October 31 - December 31, 2020
Kapp Kapp, Philadelphia is pleased to present Molly Greene: Other Gardens. This marks Greene’s debut exhibition with Kapp Kapp and her first solo exhibition. Greene’s new body of work, which was made entirely throughout her quarantine, uses human and plant forms to abstract our assumed and pre-existing relationships, redefining our understanding of the bodily, the living, and the natural.
Greene’s paintings, known ostensibly for their striking scenes of humanesque flora and vignettes of incarnate hair and braids, seek to recalibrate and confront our preformed notions on these objects by at once transforming them into subjects and back to objects. Greene’s interest in hair defines this dichotomy, as hair is both of the body and removed from the body, object and part of the subject. As Greene notes, “Brown hair is one of the most familiar materials in my life. Most of the people I love are covered in brown hair. I touch and braid and tie up and take down my own brown hair many times a day. I became interested in the project of making this deeply familiar material seem alien or strange and in how that process of defamiliarization might alter my perception of it/myself.”
Greene often returns to hair as a surrogate for the body. Both a symbol of porousness and excess, feralness and constriction, Greene’s personifications are representative of internal anxieties and cares. Armed Response, 2020 combines Greene’s signature braids with a towering floral structure, inventing a mechanized architecture with traditionally femme objects. Positioning the two, both in unison and in opposition, Greene’s structure playfully prods at our associations. Using the title to reference a militaresque rebuttal, Greene smoothly repositions these materials and proposes a new matrix for understanding a relationship between the two, challenging both herself and her viewer to pause and reconsider these forms.
Greene’s work queers the boundary between object and subject, the natural and unnatural. Take Between Blooms Super, 2020, which forms an arched silhouette, reminiscent of a garden gate, using brown braids. Positioned before a sky reminiscent of Caspar David-Friedrich and the German Romantics, Greene’s composition re-forms and resituates this familiar object into a new, but likewise familiar, structure. Generating new life for this object in its animation, Greene’s braids together form a new object, evidencing both the familiarity of the old and the enchantment of the new.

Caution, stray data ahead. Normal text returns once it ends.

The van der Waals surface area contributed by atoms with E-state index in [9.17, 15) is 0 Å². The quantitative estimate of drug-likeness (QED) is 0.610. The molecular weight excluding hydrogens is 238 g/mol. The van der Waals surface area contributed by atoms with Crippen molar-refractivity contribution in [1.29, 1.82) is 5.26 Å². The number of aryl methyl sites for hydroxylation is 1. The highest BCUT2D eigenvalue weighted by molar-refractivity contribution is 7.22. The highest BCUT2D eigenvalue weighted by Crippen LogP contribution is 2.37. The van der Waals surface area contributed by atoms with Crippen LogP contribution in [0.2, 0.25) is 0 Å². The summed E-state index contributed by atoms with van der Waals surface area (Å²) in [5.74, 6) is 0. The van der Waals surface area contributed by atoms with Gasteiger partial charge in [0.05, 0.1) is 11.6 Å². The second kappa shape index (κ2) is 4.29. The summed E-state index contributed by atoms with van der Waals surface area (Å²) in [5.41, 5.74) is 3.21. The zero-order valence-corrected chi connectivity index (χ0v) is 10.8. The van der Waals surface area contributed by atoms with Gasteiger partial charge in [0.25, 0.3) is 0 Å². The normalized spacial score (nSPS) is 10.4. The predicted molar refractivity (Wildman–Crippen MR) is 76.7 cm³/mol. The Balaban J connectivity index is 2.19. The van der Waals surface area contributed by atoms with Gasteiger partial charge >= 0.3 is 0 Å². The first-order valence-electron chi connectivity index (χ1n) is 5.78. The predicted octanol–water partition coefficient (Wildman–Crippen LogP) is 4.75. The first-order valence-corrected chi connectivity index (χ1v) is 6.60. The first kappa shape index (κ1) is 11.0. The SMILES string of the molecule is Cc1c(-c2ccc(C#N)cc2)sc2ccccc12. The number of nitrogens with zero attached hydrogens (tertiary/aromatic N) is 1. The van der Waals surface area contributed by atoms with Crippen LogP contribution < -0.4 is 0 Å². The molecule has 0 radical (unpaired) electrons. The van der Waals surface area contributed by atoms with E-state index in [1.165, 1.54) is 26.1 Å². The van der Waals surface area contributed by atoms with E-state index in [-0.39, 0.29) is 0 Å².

The Twins, 2020 invents an equally magnetic landscape; contorting the stem of a hair-covered leaf-like organism around a purple flower. Greene’s plant-human hybrid creates an almost interpersonal relationship between the two objects. The perceived “naturalness” of the flower distorts the understanding of the hair-covered form and vice versa. Somatic in its bodily hairs, Greene simultaneously adjusts our perspective and creates a new “natural” form, at once questioning and answering what defines “natural.”
The surreality of Greene’s work is, in part, indicative of the context in which they were made and reflect upon Greene’s interest in the Absurd. Greene conceived of and painted these pieces during a summer of upheaval; massive protests over the police killings of unarmed black men and racial injustice, apocalyptic wildfires that blanketed LA with smoke and the ongoing COVID-19 pandemic. In many ways the act of painting at this time is a means of coping with the violence of the past and present, as well as the uncertainty of the future.
Molly Greene (b. 1986, Cornwall, VT), lives and works in Los Angeles. Greene received her PhD, MA, and MPhil in American Studies from Yale University and received her MESc in Environmental Science from Yale University. She has exhibited at The Hole, New York; 0-0 LA, Los Angeles; and Sower Tower, Burlington. Upcoming exhibitions include Here, Pittsburgh; Ramp Gallery, London; and Kapp Kapp, New York.